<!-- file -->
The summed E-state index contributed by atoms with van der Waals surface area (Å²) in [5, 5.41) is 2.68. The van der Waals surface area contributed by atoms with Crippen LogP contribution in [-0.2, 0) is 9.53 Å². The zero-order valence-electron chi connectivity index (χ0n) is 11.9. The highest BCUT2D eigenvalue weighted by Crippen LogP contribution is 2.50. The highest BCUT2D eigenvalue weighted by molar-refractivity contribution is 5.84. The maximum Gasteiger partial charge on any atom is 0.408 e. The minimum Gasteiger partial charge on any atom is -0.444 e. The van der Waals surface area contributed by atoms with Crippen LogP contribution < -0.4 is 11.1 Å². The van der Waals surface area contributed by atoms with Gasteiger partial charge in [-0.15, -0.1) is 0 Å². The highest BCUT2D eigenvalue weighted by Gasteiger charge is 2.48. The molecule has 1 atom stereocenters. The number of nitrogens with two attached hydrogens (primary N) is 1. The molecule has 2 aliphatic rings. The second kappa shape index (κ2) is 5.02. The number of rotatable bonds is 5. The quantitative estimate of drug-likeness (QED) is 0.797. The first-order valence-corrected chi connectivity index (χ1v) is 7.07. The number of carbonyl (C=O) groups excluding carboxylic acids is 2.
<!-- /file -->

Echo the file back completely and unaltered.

The summed E-state index contributed by atoms with van der Waals surface area (Å²) in [5, 5.41) is 2.68. The van der Waals surface area contributed by atoms with Crippen LogP contribution in [-0.2, 0) is 9.53 Å². The zero-order valence-electron chi connectivity index (χ0n) is 11.9. The highest BCUT2D eigenvalue weighted by Crippen LogP contribution is 2.50. The highest BCUT2D eigenvalue weighted by molar-refractivity contribution is 5.84. The maximum Gasteiger partial charge on any atom is 0.408 e. The minimum Gasteiger partial charge on any atom is -0.444 e. The van der Waals surface area contributed by atoms with Crippen LogP contribution < -0.4 is 11.1 Å². The van der Waals surface area contributed by atoms with Gasteiger partial charge in [-0.15, -0.1) is 0 Å². The highest BCUT2D eigenvalue weighted by Gasteiger charge is 2.48. The molecule has 1 atom stereocenters. The number of nitrogens with two attached hydrogens (primary N) is 1. The molecule has 2 aliphatic rings. The second kappa shape index (κ2) is 5.02. The number of rotatable bonds is 5. The quantitative estimate of drug-likeness (QED) is 0.797. The first-order valence-corrected chi connectivity index (χ1v) is 7.07. The number of carbonyl (C=O) groups excluding carboxylic acids is 2.